And how does it work? Looking at the facility, it is pleasantly tucked into a well-kept neighborhood west of and walking distance from the shops and restaurants of Olde Town Arvada, the iconic Water Tower, and one of the newest RTD commuter rail stations – the G Line. Walking inside Community Table you really feel like you are in a modest small-town grocery store complete with dairy, meats, produce, frozen, breads, boxed and canned goods. There are no prices on the products and no cash is required of the customer. Instead, each food type is priced by points. Example: a jar of peanut butter has more assigned points than a can of corn.
As a prospective customer enters Community Table, they are greeted at the entrance to assess need – individual, family, or other. The assessment assigns points based on need with families receiving more points than an individual. Once checked in, the customer is accompanied by a shopper (volunteer) to guide the customer through the store and help the person keep track of allotted points. As well, they’re assisting the customer in selection of healthy well-rounded nutrition choices. Again, no cash is required of the customer. In fiscal year 2020, an estimated 60,329 people were assisted by Community Table in distributing 1.3 million pounds of food.
At the end of the shopping experience, check-out consists of weighing the full shopping cart (Community Table inventory purposes) and turning in a shopping card that has tracked the customer’s selections (Community Table point-of-sale data). The customer and shopper help bag the groceries (donated gently used plastic bags) and away the customer goes. Satisfaction, in many forms, is also stuffed in those same grocery bags. Number one, the customer who might have gone hungry now know they or their young family will have food to satisfy. Secondly the Community Table organization behind each bag will have the satisfaction knowing they made a tangible dent in fighting hunger and helping neighbors. We are all connected.
Volunteering For Community Table
Now that the front of the business has been covered, let’s go behind the scenes to operations. Mentioned earlier, volunteers called shoppers help guide the customers through their experience. In the back of the house there are many more volunteer roles. Volunteer truck drivers run daily routes to large grocery retailers picking up food – dairy, meats, produce, frozen, breads, boxed and canned goods – that have either been over-ordered with respect to expiry or quantity. These products are driven back to Community Table where the groceries are separated and weighed (inventory control) as to type – dairy, meats, produce, frozen, breads, boxed and canned goods. Individuals, businesses (restaurants, bakeries) and the aforementioned food banks also deliver food to Community Table for inventory and distribution.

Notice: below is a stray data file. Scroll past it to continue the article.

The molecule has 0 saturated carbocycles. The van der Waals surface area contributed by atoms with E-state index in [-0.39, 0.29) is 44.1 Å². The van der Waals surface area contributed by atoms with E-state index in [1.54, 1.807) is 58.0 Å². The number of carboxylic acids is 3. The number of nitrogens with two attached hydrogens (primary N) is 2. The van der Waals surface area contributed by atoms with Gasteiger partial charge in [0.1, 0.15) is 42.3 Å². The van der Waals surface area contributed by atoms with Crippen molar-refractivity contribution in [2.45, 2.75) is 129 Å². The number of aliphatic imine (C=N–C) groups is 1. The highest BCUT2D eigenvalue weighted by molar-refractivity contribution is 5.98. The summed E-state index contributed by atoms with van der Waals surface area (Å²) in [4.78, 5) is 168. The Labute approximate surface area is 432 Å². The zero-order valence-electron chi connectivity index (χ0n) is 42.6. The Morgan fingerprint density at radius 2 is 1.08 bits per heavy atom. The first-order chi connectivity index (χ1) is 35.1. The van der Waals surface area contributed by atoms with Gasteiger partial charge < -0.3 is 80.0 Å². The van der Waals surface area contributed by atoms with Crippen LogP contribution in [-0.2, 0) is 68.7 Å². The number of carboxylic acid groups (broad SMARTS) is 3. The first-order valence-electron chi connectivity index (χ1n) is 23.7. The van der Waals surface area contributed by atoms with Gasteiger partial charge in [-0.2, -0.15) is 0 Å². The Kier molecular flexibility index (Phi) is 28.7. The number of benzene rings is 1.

Volunteer sorters work in two critical areas – boxed and dry goods and produce. The sorters inspect and categorize the products. Example: green bean cans are separated and grouped from pinto bean cans. These products are also inspected for condition and expiry of the container – the bad stuff is weighed and thrown out. Similarly, produce is quality controlled for freshness and condition – again, the bad stuff weighed and thrown out for inventory tracking. From the inspected and classified inventory, volunteer stockers take the products from the warehouse to the retail floor shelves, coolers and frozen cabinet. All performed before the store opens for customers at noon each day of the week, Monday through Friday.
Community Table is a very successful medium-sized business which enjoys and encourages a company culture which would be the envy of any private sector business. The shared sense of mission, the camaraderie of volunteers and salaried staff, the loyalty of long-time donors and supporting companies, all in support of satisfied appreciative customers. You must walk the floor reading posted appreciative customer verbatims or read the annual report to absorb the depth of people helping people in the purest sense. And, Community Table has been doing this for nearly 40 years! In contrast, 51 percent of small businesses are 10 years old or less, and 32 percent of small businesses are 5 years old or less. Further, roughly a third of new businesses exit within their first two years, and half exit within their first five years. By so many measures, qualitative, quantitative and culture, Community Table is a success.
And with this newly planted blog I aim to share business and life perspectives, insights and stories aimed at bringing you the reader along. For we truly are all in this together, and we are all connected in our success.